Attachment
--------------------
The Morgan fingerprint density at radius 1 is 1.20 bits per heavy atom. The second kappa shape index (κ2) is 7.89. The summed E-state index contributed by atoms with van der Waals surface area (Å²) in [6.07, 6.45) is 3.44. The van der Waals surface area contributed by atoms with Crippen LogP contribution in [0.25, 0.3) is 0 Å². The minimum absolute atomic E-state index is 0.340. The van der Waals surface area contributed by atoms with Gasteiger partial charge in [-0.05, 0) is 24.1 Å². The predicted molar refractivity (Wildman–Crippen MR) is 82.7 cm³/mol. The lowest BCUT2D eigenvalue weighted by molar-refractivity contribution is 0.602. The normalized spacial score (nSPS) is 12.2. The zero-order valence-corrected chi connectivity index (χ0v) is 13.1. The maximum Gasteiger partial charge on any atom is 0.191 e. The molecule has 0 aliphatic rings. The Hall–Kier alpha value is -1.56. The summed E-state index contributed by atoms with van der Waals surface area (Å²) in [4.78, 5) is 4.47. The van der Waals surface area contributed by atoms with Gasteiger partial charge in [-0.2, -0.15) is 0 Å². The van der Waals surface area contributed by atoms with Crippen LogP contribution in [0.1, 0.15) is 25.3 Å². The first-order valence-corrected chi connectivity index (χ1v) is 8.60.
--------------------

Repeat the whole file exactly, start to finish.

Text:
The Morgan fingerprint density at radius 1 is 1.20 bits per heavy atom. The second kappa shape index (κ2) is 7.89. The summed E-state index contributed by atoms with van der Waals surface area (Å²) in [6.07, 6.45) is 3.44. The van der Waals surface area contributed by atoms with Crippen LogP contribution in [0.25, 0.3) is 0 Å². The minimum absolute atomic E-state index is 0.340. The van der Waals surface area contributed by atoms with Gasteiger partial charge in [-0.05, 0) is 24.1 Å². The predicted molar refractivity (Wildman–Crippen MR) is 82.7 cm³/mol. The lowest BCUT2D eigenvalue weighted by molar-refractivity contribution is 0.602. The normalized spacial score (nSPS) is 12.2. The zero-order valence-corrected chi connectivity index (χ0v) is 13.1. The maximum Gasteiger partial charge on any atom is 0.191 e. The molecule has 0 aliphatic rings. The Hall–Kier alpha value is -1.56. The summed E-state index contributed by atoms with van der Waals surface area (Å²) in [4.78, 5) is 4.47. The van der Waals surface area contributed by atoms with Gasteiger partial charge in [-0.2, -0.15) is 0 Å². The van der Waals surface area contributed by atoms with Crippen LogP contribution in [0.1, 0.15) is 25.3 Å². The first-order valence-corrected chi connectivity index (χ1v) is 8.60.